U.S. Offers New Details Of Deadly Libya Attack
Once a mob began attacking the U.S. Consulate in Benghazi, Libya, on the night of Sept. 11, officials in Washington, D.C., watched with alarm. Now, new details are emerging about their response to the deadly attack.
President Obama and his entire national security team monitored what was going on half a world away. Army Gen. Carter Ham, who was the regional commander for Africa, happened to be in Washington that day.
One source familiar with the events said there was a sense of urgency.
The consulate was burning, and Ambassador Chris Stevens, who was visiting the consulate with a small security team, was missing in the smoky chaos. For the next six hours or more, top officials in Washington watched and tried to send help as a second attack centered on the consulate's annex, a secret CIA base.
Officials say that U.S. forces from Europe and Fort Bragg in North Carolina were dispatched in an effort to help, but they arrived too late. Officials considered sending U.S. warplanes from Italy, but it was decided that dropping bombs would lead to civilian casualties.
Officials dispute a report on Fox News that there was a delay, a "stand down" for CIA operatives and Libyan guards to help those under fire at the consulate.
Could The U.S. Military Come To Their Aid?
The officials had little time to respond. There were no U.S. troops anywhere near the consulate, either in Libya or even in neighboring countries. So dozens of special operations forces and CIA guards from Tripoli were sent by aircraft to Benghazi, 480 miles to the east. They could not get there in time to help defend the consulate.
Ham, back in Washington, requested a military counterterrorism force from Europe. But they arrived in Libya the day after the attack and deployed to Tunisia two days later. A larger special operations force was sent from Fort Bragg, complete with their own helicopters and trucks. They arrived in Sigonella, Italy, too late to be any help. No American forces were denied by Washington, officials say.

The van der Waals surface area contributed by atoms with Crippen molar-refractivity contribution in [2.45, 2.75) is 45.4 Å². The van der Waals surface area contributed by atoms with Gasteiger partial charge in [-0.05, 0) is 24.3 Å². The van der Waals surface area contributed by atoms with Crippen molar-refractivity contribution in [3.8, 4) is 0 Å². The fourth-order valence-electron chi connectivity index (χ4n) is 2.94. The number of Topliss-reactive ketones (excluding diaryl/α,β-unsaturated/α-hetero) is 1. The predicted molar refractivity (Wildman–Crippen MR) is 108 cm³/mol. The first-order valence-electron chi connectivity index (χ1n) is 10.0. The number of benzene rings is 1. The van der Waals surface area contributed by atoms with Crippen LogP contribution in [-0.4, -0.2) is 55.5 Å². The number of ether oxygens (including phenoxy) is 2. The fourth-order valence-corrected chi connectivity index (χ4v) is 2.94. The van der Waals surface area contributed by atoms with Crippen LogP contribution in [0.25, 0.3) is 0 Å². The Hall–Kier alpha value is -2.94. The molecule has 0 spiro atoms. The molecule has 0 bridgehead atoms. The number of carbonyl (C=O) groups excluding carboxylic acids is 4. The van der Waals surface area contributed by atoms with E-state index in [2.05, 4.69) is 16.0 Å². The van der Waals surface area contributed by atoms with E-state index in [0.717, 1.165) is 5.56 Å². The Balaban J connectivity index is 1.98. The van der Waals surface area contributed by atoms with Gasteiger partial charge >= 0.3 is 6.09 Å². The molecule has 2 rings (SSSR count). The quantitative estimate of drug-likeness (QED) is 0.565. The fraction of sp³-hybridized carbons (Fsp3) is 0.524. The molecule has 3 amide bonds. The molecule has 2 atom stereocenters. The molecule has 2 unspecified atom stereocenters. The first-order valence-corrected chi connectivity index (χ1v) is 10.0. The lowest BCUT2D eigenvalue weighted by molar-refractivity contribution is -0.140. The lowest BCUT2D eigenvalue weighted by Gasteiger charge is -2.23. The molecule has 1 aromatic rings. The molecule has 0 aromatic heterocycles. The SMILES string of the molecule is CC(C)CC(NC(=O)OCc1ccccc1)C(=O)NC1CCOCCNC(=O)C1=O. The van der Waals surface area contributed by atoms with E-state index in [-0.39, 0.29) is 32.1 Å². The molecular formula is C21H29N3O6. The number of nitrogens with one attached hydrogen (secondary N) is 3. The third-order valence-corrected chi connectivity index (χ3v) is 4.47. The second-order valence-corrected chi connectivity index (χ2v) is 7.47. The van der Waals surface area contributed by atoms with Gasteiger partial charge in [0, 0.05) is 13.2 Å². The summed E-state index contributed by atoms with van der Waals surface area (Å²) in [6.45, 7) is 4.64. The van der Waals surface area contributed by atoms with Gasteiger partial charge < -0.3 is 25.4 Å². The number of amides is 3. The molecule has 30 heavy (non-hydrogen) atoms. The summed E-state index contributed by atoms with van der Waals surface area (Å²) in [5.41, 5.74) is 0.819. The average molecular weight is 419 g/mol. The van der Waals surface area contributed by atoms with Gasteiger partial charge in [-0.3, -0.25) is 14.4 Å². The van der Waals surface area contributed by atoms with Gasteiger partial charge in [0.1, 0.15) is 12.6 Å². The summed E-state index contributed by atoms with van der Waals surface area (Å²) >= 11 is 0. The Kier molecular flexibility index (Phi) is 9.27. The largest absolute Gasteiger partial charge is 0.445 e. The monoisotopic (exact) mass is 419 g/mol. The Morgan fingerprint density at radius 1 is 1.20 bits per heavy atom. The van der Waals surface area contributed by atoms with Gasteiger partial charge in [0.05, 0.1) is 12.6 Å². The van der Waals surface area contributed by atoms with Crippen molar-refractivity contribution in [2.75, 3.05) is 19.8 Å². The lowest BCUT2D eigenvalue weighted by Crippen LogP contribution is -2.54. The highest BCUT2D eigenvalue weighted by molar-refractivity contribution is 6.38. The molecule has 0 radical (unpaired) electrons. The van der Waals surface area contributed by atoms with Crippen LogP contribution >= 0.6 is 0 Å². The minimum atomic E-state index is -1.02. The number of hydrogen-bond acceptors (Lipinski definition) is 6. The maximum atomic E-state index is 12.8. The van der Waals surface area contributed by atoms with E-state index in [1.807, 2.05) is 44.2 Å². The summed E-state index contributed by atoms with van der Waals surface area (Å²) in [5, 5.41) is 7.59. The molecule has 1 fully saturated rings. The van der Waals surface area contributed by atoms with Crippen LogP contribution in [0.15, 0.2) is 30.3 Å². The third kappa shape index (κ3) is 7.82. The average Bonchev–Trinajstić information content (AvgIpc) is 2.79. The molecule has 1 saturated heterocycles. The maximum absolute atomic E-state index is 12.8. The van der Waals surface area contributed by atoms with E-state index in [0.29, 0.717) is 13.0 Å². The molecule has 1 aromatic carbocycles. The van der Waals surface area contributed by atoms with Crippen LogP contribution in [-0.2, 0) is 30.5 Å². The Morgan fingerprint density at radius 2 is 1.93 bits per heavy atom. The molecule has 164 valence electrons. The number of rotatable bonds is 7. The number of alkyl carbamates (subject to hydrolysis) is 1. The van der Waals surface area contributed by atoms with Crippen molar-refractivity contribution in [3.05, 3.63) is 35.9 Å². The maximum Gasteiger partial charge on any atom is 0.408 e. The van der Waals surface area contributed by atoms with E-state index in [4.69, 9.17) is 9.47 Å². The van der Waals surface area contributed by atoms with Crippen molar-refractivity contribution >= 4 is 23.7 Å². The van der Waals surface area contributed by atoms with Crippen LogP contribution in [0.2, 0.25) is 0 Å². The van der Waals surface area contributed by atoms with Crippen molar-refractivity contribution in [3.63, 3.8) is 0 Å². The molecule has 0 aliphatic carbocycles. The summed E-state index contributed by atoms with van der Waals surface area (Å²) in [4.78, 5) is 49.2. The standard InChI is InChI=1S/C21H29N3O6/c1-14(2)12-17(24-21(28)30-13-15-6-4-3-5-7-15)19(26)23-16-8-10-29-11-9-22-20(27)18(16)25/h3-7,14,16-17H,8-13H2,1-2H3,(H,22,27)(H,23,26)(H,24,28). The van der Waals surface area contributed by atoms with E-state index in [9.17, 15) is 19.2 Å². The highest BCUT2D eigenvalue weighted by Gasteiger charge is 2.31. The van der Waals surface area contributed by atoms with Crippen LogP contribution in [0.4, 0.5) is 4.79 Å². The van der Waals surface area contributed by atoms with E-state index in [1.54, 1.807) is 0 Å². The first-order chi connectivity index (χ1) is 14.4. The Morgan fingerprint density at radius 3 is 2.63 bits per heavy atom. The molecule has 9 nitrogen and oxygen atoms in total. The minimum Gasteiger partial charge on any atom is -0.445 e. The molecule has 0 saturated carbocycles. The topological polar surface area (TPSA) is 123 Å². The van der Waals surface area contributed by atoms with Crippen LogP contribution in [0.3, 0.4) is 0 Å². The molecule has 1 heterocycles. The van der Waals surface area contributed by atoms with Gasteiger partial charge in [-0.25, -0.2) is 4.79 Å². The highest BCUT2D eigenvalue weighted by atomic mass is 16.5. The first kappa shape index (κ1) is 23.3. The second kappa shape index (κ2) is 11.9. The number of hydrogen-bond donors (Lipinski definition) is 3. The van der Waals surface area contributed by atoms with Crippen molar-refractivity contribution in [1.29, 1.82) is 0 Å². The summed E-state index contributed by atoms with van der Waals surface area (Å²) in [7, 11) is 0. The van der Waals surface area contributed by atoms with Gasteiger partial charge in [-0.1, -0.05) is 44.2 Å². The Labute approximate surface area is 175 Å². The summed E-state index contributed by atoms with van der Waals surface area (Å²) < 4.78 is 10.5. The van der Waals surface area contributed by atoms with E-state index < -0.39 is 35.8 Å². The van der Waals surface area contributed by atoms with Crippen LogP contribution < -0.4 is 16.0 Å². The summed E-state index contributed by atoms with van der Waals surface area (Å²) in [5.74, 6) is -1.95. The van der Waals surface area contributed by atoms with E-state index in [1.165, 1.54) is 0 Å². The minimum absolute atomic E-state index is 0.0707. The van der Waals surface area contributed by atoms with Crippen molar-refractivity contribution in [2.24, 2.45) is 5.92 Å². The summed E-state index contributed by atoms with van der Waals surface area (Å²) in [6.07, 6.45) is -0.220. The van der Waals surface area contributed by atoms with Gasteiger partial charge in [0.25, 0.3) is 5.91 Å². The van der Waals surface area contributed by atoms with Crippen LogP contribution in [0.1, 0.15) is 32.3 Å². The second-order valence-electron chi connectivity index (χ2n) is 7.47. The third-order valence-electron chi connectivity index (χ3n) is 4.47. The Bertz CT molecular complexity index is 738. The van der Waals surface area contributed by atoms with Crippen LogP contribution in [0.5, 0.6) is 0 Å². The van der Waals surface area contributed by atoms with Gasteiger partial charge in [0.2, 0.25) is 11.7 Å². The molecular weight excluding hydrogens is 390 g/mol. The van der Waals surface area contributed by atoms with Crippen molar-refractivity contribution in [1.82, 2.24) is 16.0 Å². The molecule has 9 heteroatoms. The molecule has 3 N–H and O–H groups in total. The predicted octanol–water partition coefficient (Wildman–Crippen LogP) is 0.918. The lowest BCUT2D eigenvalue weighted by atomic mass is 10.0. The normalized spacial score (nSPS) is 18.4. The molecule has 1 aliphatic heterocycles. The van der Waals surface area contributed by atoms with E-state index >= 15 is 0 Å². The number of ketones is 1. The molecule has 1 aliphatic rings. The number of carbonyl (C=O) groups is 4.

American attack aircraft? An AC-130 gunship would seem to make sense. That's the lumbering black cargo plane, a flying battleship with three types of heavy guns and high-resolution cameras. It's often used to support special operations forces in tight urban areas and can zoom in on enemy forces. But there were no Spectre gunships in the area, officials learned.
Attack helicopters? None around. There were two Navy ships in the Mediterranean — the USS Laboon and the USS McFaul — but only the Laboon is equipped with a Seahawk helicopter, the Navy's version of the Black Hawk.
There were American warplanes based in Aviano, Italy, just across the Mediterranean, but they could not arrive in time to help with the consulate fight. When the attack began, consulate officials made an urgent call to the CIA guards at the nearby annex: We're under attack.
Was The Rescue Delayed?
The CIA official there organized his force and the Libyan guards at the annex. Some tried to find heavy machine guns to bring along to the consulate, about a mile away. One of the CIA operatives waiting to leave grew increasingly angry, convinced they were being told to "stand down" on two occasions, according to a report on Fox News.
CIA officials in Washington strongly deny there was any order not to mount a rescue mission. And the source tells NPR there was never an order to stay put. It was all about getting ready, not delaying. Within 24 minutes, the American and Libyan team moved out toward the consulate.
The convoy drove along an indirect route to avoid hostile militias, and the Americans and Libyans hustled along on foot for the last half mile, arriving an hour after the call for help.
The source said that surveillance cameras establish what time they left the annex and what time they showed up at the consulate. When they arrived, Ambassador Stevens was missing. He was carried to a hospital by looters, and later died there of asphyxiation from the smoke he inhaled while in the consulate's safe room.
The American and Libyan team loaded up the wounded and the survivors, and made their way back to the annex. They got lost in the maze of streets, and some militia members shot at their tires as they made it back to the annex. In Washington, there was relief. At the White House and the Pentagon, top officials believed the worst was over after the successful rescue mission.
The Second Attack
For several hours, there was a lull in the fighting. Then a second attack began, at the well-fortified annex. In Washington, the issue of attack aircraft came up among top officials.
The F-16 Fighting Falcons could come to the rescue from their base in Aviano, some officials thought. But there were no clear targets, it was decided. An unarmed Predator drone flew over the area, just before the consulate attack ended. But it offered only a "soda straw" view hundreds of feet below near the annex. There were no armed drones in the area.
Officials watched the grainy footage from the drone. It was hard to determine, among the hundreds of people, who was with a militia supporting the U.S., who was taking part in that second attack, and who was a spectator — people, as the source said, "watching a war movie in front of them." Sporadic gunfire added to the confusion about separating friend from foe.
Officials eventually decided they couldn't drop large bombs in a residential neighborhood.
A decision was made: no close air support, not even as a show of force that could possibly disperse the fighters. The Americans, and their Libyan allies fighting with them on the ground, were on their own.